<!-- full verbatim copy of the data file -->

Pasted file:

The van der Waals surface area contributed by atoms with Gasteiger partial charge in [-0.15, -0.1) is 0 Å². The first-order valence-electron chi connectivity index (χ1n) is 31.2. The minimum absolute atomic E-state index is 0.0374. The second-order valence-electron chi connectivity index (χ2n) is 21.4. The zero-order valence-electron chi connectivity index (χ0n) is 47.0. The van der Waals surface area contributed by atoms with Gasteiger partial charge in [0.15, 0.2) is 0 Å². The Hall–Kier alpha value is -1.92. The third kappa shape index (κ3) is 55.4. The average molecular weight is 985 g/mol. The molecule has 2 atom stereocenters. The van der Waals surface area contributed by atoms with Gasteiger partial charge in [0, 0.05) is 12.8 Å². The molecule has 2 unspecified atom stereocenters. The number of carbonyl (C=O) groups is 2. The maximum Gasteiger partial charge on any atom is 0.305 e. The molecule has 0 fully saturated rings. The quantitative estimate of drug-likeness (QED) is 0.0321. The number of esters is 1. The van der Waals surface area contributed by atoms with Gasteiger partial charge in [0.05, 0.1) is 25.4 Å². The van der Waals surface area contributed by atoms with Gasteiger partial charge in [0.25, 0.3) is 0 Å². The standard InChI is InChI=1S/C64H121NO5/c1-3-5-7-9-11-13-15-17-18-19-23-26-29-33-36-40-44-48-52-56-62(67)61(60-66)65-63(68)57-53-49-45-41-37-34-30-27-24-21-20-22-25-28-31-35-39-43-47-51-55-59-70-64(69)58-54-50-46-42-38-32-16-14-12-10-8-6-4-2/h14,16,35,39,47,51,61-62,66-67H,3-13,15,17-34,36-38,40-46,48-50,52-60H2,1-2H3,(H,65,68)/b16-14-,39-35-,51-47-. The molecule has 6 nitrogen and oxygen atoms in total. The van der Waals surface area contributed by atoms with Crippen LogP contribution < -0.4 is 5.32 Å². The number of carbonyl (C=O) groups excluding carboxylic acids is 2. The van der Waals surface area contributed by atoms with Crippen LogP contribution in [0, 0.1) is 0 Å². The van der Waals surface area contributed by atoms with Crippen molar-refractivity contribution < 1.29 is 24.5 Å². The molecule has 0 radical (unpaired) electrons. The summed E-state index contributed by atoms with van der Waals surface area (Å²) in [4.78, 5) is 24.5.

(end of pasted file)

The van der Waals surface area contributed by atoms with Gasteiger partial charge in [-0.15, -0.1) is 0 Å². The first-order valence-electron chi connectivity index (χ1n) is 31.2. The minimum absolute atomic E-state index is 0.0374. The second-order valence-electron chi connectivity index (χ2n) is 21.4. The zero-order valence-electron chi connectivity index (χ0n) is 47.0. The van der Waals surface area contributed by atoms with Gasteiger partial charge in [0.15, 0.2) is 0 Å². The Hall–Kier alpha value is -1.92. The third kappa shape index (κ3) is 55.4. The average molecular weight is 985 g/mol. The molecule has 2 atom stereocenters. The van der Waals surface area contributed by atoms with Gasteiger partial charge in [0, 0.05) is 12.8 Å². The molecule has 2 unspecified atom stereocenters. The number of carbonyl (C=O) groups is 2. The maximum Gasteiger partial charge on any atom is 0.305 e. The molecule has 0 fully saturated rings. The quantitative estimate of drug-likeness (QED) is 0.0321. The number of esters is 1. The van der Waals surface area contributed by atoms with Gasteiger partial charge in [0.05, 0.1) is 25.4 Å². The van der Waals surface area contributed by atoms with Gasteiger partial charge in [0.25, 0.3) is 0 Å². The standard InChI is InChI=1S/C64H121NO5/c1-3-5-7-9-11-13-15-17-18-19-23-26-29-33-36-40-44-48-52-56-62(67)61(60-66)65-63(68)57-53-49-45-41-37-34-30-27-24-21-20-22-25-28-31-35-39-43-47-51-55-59-70-64(69)58-54-50-46-42-38-32-16-14-12-10-8-6-4-2/h14,16,35,39,47,51,61-62,66-67H,3-13,15,17-34,36-38,40-46,48-50,52-60H2,1-2H3,(H,65,68)/b16-14-,39-35-,51-47-. The molecule has 6 nitrogen and oxygen atoms in total. The van der Waals surface area contributed by atoms with Crippen LogP contribution < -0.4 is 5.32 Å². The number of carbonyl (C=O) groups excluding carboxylic acids is 2. The van der Waals surface area contributed by atoms with Crippen LogP contribution in [0, 0.1) is 0 Å². The van der Waals surface area contributed by atoms with Crippen molar-refractivity contribution < 1.29 is 24.5 Å². The molecule has 0 radical (unpaired) electrons. The summed E-state index contributed by atoms with van der Waals surface area (Å²) in [4.78, 5) is 24.5.